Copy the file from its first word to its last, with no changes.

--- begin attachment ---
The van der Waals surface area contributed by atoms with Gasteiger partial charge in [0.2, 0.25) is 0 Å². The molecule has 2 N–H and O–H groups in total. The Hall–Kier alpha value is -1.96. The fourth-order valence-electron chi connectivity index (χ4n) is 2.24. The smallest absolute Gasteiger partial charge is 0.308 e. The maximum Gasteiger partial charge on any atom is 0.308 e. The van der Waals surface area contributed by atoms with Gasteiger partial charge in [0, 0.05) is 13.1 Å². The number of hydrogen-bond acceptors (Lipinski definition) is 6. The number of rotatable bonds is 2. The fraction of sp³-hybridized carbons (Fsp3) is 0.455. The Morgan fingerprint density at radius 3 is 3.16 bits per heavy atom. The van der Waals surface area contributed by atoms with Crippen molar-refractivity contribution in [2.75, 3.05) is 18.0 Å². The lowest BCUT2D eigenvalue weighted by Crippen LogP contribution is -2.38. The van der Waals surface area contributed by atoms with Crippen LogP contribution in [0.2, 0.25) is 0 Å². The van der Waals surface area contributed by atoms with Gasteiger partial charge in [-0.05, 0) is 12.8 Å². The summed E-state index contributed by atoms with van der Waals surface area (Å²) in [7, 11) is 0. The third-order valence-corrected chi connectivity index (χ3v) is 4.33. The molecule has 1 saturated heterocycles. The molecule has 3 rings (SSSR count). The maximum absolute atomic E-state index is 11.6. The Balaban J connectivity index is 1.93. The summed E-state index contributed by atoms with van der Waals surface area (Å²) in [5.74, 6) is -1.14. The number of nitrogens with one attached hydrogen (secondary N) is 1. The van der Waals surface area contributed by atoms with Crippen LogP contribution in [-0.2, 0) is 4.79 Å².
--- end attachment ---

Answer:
The van der Waals surface area contributed by atoms with Gasteiger partial charge in [0.2, 0.25) is 0 Å². The molecule has 2 N–H and O–H groups in total. The Hall–Kier alpha value is -1.96. The fourth-order valence-electron chi connectivity index (χ4n) is 2.24. The smallest absolute Gasteiger partial charge is 0.308 e. The maximum Gasteiger partial charge on any atom is 0.308 e. The van der Waals surface area contributed by atoms with Gasteiger partial charge in [0, 0.05) is 13.1 Å². The number of hydrogen-bond acceptors (Lipinski definition) is 6. The number of rotatable bonds is 2. The fraction of sp³-hybridized carbons (Fsp3) is 0.455. The Morgan fingerprint density at radius 3 is 3.16 bits per heavy atom. The van der Waals surface area contributed by atoms with Crippen molar-refractivity contribution in [2.75, 3.05) is 18.0 Å². The lowest BCUT2D eigenvalue weighted by Crippen LogP contribution is -2.38. The van der Waals surface area contributed by atoms with Crippen LogP contribution in [0.2, 0.25) is 0 Å². The van der Waals surface area contributed by atoms with Gasteiger partial charge in [-0.05, 0) is 12.8 Å². The summed E-state index contributed by atoms with van der Waals surface area (Å²) in [7, 11) is 0. The third-order valence-corrected chi connectivity index (χ3v) is 4.33. The molecule has 1 saturated heterocycles. The molecule has 3 rings (SSSR count). The maximum absolute atomic E-state index is 11.6. The Balaban J connectivity index is 1.93. The summed E-state index contributed by atoms with van der Waals surface area (Å²) in [5.74, 6) is -1.14. The number of nitrogens with one attached hydrogen (secondary N) is 1. The van der Waals surface area contributed by atoms with Crippen LogP contribution in [-0.2, 0) is 4.79 Å².